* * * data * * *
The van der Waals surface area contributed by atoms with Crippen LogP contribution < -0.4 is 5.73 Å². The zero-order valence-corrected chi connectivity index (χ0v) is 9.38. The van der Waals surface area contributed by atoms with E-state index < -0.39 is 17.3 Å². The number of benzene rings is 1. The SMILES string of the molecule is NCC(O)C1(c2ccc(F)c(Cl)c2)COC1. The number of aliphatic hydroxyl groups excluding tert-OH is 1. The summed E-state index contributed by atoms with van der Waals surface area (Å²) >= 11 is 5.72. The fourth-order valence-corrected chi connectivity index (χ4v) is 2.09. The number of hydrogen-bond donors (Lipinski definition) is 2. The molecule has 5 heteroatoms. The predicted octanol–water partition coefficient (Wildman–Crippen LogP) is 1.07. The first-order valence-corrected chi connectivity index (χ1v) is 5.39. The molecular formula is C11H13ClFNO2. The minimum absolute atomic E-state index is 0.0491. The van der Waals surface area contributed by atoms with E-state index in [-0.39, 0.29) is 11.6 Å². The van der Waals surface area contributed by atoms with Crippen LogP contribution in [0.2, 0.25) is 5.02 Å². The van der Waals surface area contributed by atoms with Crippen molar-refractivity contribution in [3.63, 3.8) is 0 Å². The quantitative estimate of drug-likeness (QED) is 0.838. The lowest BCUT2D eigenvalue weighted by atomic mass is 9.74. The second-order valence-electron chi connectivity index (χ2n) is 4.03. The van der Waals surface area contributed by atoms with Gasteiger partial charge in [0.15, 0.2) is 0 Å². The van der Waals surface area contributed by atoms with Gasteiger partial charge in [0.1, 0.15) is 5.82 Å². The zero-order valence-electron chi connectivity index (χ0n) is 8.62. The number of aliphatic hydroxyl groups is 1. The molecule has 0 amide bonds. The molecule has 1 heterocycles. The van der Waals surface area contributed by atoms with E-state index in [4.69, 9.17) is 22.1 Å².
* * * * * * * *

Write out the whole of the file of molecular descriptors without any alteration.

The van der Waals surface area contributed by atoms with Crippen LogP contribution < -0.4 is 5.73 Å². The zero-order valence-corrected chi connectivity index (χ0v) is 9.38. The van der Waals surface area contributed by atoms with E-state index < -0.39 is 17.3 Å². The number of benzene rings is 1. The SMILES string of the molecule is NCC(O)C1(c2ccc(F)c(Cl)c2)COC1. The number of aliphatic hydroxyl groups excluding tert-OH is 1. The summed E-state index contributed by atoms with van der Waals surface area (Å²) >= 11 is 5.72. The fourth-order valence-corrected chi connectivity index (χ4v) is 2.09. The number of hydrogen-bond donors (Lipinski definition) is 2. The molecule has 5 heteroatoms. The predicted octanol–water partition coefficient (Wildman–Crippen LogP) is 1.07. The first-order valence-corrected chi connectivity index (χ1v) is 5.39. The molecular formula is C11H13ClFNO2. The minimum absolute atomic E-state index is 0.0491. The van der Waals surface area contributed by atoms with E-state index in [-0.39, 0.29) is 11.6 Å². The van der Waals surface area contributed by atoms with Crippen LogP contribution in [0.2, 0.25) is 5.02 Å². The van der Waals surface area contributed by atoms with Crippen molar-refractivity contribution in [3.63, 3.8) is 0 Å². The quantitative estimate of drug-likeness (QED) is 0.838. The lowest BCUT2D eigenvalue weighted by atomic mass is 9.74. The second-order valence-electron chi connectivity index (χ2n) is 4.03. The van der Waals surface area contributed by atoms with Gasteiger partial charge in [0.15, 0.2) is 0 Å². The van der Waals surface area contributed by atoms with Gasteiger partial charge in [0.1, 0.15) is 5.82 Å². The zero-order valence-electron chi connectivity index (χ0n) is 8.62. The number of aliphatic hydroxyl groups is 1. The molecule has 0 amide bonds. The molecule has 1 heterocycles. The van der Waals surface area contributed by atoms with E-state index in [4.69, 9.17) is 22.1 Å².